Plan and Elevation of the Waterloo Bridge over the River Thames.
1822 London Publish'd by J. Taylor at the Architectural Library, High Holborn.
Large folding aquatint plan, 300 x 675mm. 11¾ x 26½". Perspective view above, with plans and details and vignette view of the toll gate below. Two chips to upper margin, just into plate. Hole in title area.
George Dodd, a civil engineer who worked for John Rennie (1761 - 1821), proposed to build this bridge across the Thames from a point near Somerset House. Dodd left Rennie’s firm, and after the necessary funds had been raised by public subscription, the bridge was built to Rennie’s design between 1811 and 1817. The granite bridge had nine arches, each of 120 ft span, and was 2,456 ft long, including approaches. When it opened, the bridge was christened Waterloo Bridge, in honour of Wellington’s victory over Napoleon in 1815; before its opening it was known as 'Strand Bridge'. The bridge was replaced by the present Waterloo Bridge in 1945.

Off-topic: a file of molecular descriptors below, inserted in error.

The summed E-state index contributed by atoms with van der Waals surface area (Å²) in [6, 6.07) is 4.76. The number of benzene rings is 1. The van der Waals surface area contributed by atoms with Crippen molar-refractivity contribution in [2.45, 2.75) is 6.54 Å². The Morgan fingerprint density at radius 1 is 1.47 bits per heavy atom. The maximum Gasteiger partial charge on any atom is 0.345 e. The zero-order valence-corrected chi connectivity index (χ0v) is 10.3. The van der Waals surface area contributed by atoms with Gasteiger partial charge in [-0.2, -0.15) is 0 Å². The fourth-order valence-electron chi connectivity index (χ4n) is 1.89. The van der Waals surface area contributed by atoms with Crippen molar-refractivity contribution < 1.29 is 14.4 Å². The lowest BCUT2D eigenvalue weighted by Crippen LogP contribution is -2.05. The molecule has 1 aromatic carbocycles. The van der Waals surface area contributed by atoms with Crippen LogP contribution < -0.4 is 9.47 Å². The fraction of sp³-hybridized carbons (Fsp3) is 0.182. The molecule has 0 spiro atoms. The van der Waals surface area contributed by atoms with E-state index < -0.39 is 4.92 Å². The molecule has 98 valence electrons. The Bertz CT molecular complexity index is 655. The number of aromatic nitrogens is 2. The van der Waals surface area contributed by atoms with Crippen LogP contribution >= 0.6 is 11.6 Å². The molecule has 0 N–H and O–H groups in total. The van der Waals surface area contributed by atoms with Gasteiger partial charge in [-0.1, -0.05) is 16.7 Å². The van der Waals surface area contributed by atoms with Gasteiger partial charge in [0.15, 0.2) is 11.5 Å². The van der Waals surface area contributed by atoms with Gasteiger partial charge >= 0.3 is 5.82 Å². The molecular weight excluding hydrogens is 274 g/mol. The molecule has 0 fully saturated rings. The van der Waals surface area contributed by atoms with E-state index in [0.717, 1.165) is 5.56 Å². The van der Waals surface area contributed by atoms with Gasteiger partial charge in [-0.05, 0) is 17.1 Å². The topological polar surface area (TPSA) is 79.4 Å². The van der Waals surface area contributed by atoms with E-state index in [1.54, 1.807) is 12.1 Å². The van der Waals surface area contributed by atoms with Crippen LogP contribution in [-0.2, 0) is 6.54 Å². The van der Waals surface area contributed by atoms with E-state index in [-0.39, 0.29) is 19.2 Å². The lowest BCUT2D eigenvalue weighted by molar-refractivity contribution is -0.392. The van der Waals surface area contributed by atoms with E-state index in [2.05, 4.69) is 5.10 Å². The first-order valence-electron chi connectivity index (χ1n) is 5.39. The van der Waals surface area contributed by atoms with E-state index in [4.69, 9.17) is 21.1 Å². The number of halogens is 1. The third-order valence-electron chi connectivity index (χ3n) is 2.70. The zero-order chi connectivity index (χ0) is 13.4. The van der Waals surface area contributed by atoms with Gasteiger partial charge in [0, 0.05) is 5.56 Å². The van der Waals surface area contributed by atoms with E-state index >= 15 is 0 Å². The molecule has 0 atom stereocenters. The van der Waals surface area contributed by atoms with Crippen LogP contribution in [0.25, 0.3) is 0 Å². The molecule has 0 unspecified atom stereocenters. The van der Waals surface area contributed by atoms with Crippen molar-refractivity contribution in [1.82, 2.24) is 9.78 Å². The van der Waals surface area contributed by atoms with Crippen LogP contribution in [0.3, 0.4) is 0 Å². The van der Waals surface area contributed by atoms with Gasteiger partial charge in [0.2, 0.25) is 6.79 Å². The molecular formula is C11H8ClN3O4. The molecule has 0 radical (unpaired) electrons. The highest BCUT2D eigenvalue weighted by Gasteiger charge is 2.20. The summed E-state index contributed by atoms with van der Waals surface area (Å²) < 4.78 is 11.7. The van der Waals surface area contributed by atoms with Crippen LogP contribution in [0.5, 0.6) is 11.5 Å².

See Guildhall Library Record: 29748 for plan dated 1816. See BL Maps K.Top.22.40.a. for a plan by Dubourg dated 1811.
[Ref: 23279] £360.00